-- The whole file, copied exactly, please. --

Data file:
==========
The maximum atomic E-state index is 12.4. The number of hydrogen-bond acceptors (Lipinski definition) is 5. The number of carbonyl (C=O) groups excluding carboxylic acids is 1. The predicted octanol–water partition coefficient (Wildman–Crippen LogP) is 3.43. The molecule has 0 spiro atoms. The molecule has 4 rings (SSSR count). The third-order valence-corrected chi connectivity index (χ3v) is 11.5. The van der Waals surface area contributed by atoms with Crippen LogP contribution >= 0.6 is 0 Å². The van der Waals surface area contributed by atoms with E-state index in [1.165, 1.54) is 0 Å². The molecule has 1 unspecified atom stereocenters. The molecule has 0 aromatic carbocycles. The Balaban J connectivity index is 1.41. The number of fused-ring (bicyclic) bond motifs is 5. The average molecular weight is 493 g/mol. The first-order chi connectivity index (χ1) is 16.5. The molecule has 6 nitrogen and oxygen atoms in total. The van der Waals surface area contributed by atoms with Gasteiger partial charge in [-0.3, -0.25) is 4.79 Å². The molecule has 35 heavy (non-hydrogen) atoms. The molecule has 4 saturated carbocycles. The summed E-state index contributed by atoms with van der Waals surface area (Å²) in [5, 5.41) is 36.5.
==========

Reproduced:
The maximum atomic E-state index is 12.4. The number of hydrogen-bond acceptors (Lipinski definition) is 5. The number of carbonyl (C=O) groups excluding carboxylic acids is 1. The predicted octanol–water partition coefficient (Wildman–Crippen LogP) is 3.43. The molecule has 0 spiro atoms. The molecule has 4 rings (SSSR count). The third-order valence-corrected chi connectivity index (χ3v) is 11.5. The van der Waals surface area contributed by atoms with Crippen LogP contribution >= 0.6 is 0 Å². The van der Waals surface area contributed by atoms with E-state index in [1.165, 1.54) is 0 Å². The molecule has 1 unspecified atom stereocenters. The molecule has 0 aromatic carbocycles. The Balaban J connectivity index is 1.41. The number of fused-ring (bicyclic) bond motifs is 5. The average molecular weight is 493 g/mol. The first-order chi connectivity index (χ1) is 16.5. The molecule has 6 nitrogen and oxygen atoms in total. The van der Waals surface area contributed by atoms with Gasteiger partial charge in [-0.3, -0.25) is 4.79 Å². The molecule has 35 heavy (non-hydrogen) atoms. The molecule has 4 saturated carbocycles. The summed E-state index contributed by atoms with van der Waals surface area (Å²) in [5, 5.41) is 36.5.